Strong action taken to strengthen veterinary economics

As your AVMA President, I’m thrilled to be the first to tell you about recent AVMA Executive Board actions directed at strengthening the economic foundation of our profession.

Today, the Executive Board approved an Economic Vision Statement that will drive a national economic strategy. The vision statement is “Veterinary medicine is a personally and financially rewarding profession.”

To work toward this vision, the Executive Board also approved a number of related recommendations, including:

  • Establishing a Veterinary Economic Strategy Committee, composed of AVMA members, to advise and recommend strategies to the Executive Board on economic issues;
  • Creating a veterinary economics division at the AVMA;
  • Setting aside a $5 million National Economics Strategy Reserve Fund to fund tactical plans and programs consistent with the national strategy;
  • Authorizing the continuation of the Economics Vision Steering Committee (of which I’m proud to say I’m a member) to provide additional guidance and oversee the development of alliances and partnerships with stakeholder groups to support economic programs; and
  • Developing an economics communications plan including, but not limited to, a web presence, to disseminate information and resources regarding economic issues.

We know the challenges you’re facing and we know that economic viability and growth are top-of-mind for you. We also know there are no quick fixes and no “magic bullets” for the problem, and we need your help to achieve this vision. If you’re interested in serving on the Veterinary Economic Strategy Committee, watch the AVMA@Work blog and newsletter and/or sign up for the AVMA volunteer/leadership opportunities email alerts in our Email Subscription Center. In addition, feel free to comment below on the specific issues you’re facing or any other input you’d like to provide.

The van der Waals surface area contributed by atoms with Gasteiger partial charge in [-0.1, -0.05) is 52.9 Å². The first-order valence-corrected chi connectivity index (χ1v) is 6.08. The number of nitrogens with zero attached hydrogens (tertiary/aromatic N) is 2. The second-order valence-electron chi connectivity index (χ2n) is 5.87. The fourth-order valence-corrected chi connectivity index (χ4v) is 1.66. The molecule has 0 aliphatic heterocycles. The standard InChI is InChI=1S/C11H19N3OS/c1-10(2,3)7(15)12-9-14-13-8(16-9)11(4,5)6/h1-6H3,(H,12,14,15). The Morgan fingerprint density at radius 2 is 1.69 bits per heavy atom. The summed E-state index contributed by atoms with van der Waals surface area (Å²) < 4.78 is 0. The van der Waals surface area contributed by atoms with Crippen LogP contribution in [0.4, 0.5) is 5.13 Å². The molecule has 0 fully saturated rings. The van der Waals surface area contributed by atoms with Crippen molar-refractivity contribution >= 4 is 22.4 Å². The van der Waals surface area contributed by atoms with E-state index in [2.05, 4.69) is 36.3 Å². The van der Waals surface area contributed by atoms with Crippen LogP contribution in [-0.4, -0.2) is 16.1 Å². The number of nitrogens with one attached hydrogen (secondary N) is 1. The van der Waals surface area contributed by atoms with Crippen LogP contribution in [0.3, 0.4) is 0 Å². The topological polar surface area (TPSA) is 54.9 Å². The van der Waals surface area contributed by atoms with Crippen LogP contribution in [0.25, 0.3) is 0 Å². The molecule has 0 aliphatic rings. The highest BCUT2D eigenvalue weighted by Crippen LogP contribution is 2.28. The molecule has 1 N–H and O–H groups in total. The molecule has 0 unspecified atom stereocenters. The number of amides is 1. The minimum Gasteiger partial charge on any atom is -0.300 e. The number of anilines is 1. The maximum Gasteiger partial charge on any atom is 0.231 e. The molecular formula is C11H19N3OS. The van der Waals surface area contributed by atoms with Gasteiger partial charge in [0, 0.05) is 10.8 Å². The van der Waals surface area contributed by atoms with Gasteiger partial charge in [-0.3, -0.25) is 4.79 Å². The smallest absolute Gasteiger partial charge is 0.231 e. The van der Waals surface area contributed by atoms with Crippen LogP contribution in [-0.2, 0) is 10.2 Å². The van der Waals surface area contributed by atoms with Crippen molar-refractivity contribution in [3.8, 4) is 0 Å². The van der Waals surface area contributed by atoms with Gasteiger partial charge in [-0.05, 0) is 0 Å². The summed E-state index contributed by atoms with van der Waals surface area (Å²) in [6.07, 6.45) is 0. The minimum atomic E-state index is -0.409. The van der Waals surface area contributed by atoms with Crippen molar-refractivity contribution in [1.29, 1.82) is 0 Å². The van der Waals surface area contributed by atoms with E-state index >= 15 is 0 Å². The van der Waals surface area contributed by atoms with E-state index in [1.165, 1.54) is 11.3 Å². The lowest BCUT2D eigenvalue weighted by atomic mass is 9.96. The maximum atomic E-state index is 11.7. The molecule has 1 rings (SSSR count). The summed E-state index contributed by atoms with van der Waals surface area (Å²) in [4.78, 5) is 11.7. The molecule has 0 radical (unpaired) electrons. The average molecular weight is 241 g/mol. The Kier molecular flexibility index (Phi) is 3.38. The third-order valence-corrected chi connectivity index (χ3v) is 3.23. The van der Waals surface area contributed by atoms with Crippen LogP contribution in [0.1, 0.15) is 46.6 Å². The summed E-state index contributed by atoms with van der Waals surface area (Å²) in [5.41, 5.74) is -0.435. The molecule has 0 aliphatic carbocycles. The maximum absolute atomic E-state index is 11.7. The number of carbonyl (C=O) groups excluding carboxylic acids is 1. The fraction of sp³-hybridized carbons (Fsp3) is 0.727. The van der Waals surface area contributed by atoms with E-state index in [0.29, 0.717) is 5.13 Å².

20 thoughts on “Strong action taken to strengthen veterinary economics

  1. I agree with Dr. MacKay. As pointed out by Dr. Pion on VIN, all of the web sites for veterinary colleges quote the AVMA as the source for information about a “projected shortfall” of veterinarians. Students think they will have many job offers, lots of employment opportunities, and great pay when they graduate. Many are shocked when they find it no longer true. TODAY AVMA could take steps to update and correct this information.

    Thank you, Dr. Carlson for your willingness to tackle the issue and keep the lines of communication open.

  2. Dr. Carlson,
    Here the first order of business for the economic group…fight the EPA with the ridiculous, business killing, economic destroying, government control regulations. Now hay is being considered a pollutant??? How devastating will this be for our farmers, in turn our veterinarians, in turn our food supply? Stop this madness. I also recommend you read the book “Restoring A Broken America” by Dr. Michael Coffman. You will begin to understand what the US govt is doing through Executive Order effectively bypassing Congress and imposing regulations which are destroying the economy and in effect our country.

    R-CALF says EPA declares hay a pollutant
    John Maday, Managing Editor | Updated: September 2, 2011